US attempt to hustle India into Nuclear Suppliers Group stalls

By Wasantha Rupasinghe
5 July 2016

The failure of India’s high-profile, US-backed diplomatic offensive to secure membership in the Nuclear Suppliers Group (NSG), the world body that regulates nuclear trade, is a further indicator of heightening global geopolitical tensions.

In the run-up to the annual plenary meeting of the NSG, which was held in Seoul on June 24, Indian Prime Minister Narendra Modi toured world capitals to drum up support for India’s NSG membership. When Modi visited Washington in early June, US President Barack Obama reiterated the US’s strong support for India’s speedy entry into the 48-member NSG.

But to New Delhi’s and Washington’s chagrin, the NSG plenary did not even formally discuss India’s application. Instead it held a general discussion on the rules governing the adherence of new states and issued a statement at its conclusion that said “full, complete and effective” implementation of the Nuclear Non-Proliferation Treaty (NPT) should remain the basis of NSG membership.

This would appear to bar India—which formally declared itself a nuclear weapons state in 1998—from entering the NSG, since the NPT only recognizes the legal right of the five permanent members of the UN Security Council, the US, Russia, Britain, France and China, to possess nuclear weapons.

However, the US, which is encouraging India’s great power ambitions as part of a concerted and increasingly successful drive to harness New Delhi to its military-strategic offensive against China, has signaled it will continue to push for an exception to be made for India.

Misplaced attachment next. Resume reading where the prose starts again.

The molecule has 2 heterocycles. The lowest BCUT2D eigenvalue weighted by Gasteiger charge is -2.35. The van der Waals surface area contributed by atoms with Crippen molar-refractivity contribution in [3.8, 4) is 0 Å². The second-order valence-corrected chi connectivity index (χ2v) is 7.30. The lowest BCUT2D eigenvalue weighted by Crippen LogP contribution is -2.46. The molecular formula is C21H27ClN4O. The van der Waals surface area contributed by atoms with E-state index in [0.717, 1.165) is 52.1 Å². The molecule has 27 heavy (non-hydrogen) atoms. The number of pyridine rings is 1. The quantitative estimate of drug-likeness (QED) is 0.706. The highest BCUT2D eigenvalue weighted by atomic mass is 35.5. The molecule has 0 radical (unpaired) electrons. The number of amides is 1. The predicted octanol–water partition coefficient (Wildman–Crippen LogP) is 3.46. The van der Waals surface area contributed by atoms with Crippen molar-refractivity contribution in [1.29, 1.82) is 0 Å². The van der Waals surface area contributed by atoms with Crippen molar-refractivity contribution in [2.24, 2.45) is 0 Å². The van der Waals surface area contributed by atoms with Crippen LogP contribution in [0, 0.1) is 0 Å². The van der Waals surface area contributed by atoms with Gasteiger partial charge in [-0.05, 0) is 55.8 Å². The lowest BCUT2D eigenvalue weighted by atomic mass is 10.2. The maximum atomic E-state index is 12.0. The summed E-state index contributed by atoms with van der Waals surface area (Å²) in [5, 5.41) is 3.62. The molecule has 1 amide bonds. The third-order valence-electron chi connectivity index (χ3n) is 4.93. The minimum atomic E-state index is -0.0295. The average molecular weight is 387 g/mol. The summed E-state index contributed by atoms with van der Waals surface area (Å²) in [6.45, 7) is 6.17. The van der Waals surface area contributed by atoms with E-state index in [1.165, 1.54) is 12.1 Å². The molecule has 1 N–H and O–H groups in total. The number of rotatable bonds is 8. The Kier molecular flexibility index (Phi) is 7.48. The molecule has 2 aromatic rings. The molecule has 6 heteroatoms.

“We are confident that we have got a path forward …that India (will) be a full member of the (NSG) regime by the end of the year,” a senior Obama administration official told the Press Trust of India only hours after the NSG plenary concluded.

US officials have since repeatedly vowed to work with India to secure its entry into the NSG, while joining India’s government and media in suggesting that Beijing was responsible for the rebuff India suffered at the Seoul meeting. Speaking in New Delhi last Thursday, US Under Secretary for Political Affairs Tom Shannon accused “one country” of “break(ing) consensus” at the NSG, lauded India as an “anchor of stability” in the Asia-Pacific region, and denounced “what China is doing in the South China Sea” as “madness.”

Beijing immediately responded to Shannon’s remarks, characterizing them as “irresponsible” and charging Washington with seeking to drive “wedges” between countries.

In respect to what had happened at the NSG, Chinese Foreign Ministry spokesman Hong Lei said that Shannon had “shown no regard to facts.” "In the plenary meeting in Seoul,” Hong continued, “India' accession was not on the agenda … the meeting discussed the technical, legal and political questions concerning the accession of relevant countries.